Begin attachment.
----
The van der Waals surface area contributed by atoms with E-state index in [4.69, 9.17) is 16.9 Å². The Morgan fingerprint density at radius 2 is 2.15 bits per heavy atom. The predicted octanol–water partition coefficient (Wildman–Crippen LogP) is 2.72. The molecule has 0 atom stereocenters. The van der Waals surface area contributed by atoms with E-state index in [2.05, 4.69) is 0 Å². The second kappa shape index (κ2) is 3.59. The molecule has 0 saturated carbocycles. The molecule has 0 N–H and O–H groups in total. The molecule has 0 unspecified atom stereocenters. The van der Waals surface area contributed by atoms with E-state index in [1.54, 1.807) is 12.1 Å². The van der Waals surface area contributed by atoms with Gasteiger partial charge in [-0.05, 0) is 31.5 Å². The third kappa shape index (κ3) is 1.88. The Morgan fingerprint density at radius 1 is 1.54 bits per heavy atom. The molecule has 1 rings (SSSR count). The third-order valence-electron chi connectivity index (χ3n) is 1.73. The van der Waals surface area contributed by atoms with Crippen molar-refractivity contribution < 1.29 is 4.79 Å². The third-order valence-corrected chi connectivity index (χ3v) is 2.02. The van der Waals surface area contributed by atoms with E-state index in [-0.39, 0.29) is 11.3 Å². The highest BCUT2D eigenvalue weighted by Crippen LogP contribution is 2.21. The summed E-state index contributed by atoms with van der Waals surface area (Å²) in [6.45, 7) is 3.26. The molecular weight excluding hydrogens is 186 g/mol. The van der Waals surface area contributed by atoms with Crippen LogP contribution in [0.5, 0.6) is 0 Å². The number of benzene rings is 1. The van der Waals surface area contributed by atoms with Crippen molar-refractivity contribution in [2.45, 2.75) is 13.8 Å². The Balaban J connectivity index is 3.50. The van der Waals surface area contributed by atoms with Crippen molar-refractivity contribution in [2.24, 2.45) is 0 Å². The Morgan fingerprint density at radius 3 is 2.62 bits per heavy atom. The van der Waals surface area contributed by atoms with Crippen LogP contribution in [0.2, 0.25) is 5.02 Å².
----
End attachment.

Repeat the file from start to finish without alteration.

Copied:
The van der Waals surface area contributed by atoms with E-state index in [4.69, 9.17) is 16.9 Å². The Morgan fingerprint density at radius 2 is 2.15 bits per heavy atom. The predicted octanol–water partition coefficient (Wildman–Crippen LogP) is 2.72. The molecule has 0 atom stereocenters. The van der Waals surface area contributed by atoms with E-state index in [2.05, 4.69) is 0 Å². The second kappa shape index (κ2) is 3.59. The molecule has 0 saturated carbocycles. The molecule has 0 N–H and O–H groups in total. The molecule has 0 unspecified atom stereocenters. The van der Waals surface area contributed by atoms with E-state index in [1.54, 1.807) is 12.1 Å². The van der Waals surface area contributed by atoms with Gasteiger partial charge in [-0.05, 0) is 31.5 Å². The third kappa shape index (κ3) is 1.88. The Morgan fingerprint density at radius 1 is 1.54 bits per heavy atom. The molecule has 1 rings (SSSR count). The third-order valence-electron chi connectivity index (χ3n) is 1.73. The van der Waals surface area contributed by atoms with Crippen molar-refractivity contribution < 1.29 is 4.79 Å². The third-order valence-corrected chi connectivity index (χ3v) is 2.02. The van der Waals surface area contributed by atoms with E-state index in [-0.39, 0.29) is 11.3 Å². The highest BCUT2D eigenvalue weighted by Crippen LogP contribution is 2.21. The summed E-state index contributed by atoms with van der Waals surface area (Å²) in [6.45, 7) is 3.26. The molecular weight excluding hydrogens is 186 g/mol. The van der Waals surface area contributed by atoms with Crippen LogP contribution in [0.5, 0.6) is 0 Å². The number of benzene rings is 1. The van der Waals surface area contributed by atoms with Crippen molar-refractivity contribution in [2.45, 2.75) is 13.8 Å². The Balaban J connectivity index is 3.50. The van der Waals surface area contributed by atoms with Crippen molar-refractivity contribution in [2.24, 2.45) is 0 Å². The Morgan fingerprint density at radius 3 is 2.62 bits per heavy atom. The van der Waals surface area contributed by atoms with Crippen LogP contribution in [0.2, 0.25) is 5.02 Å².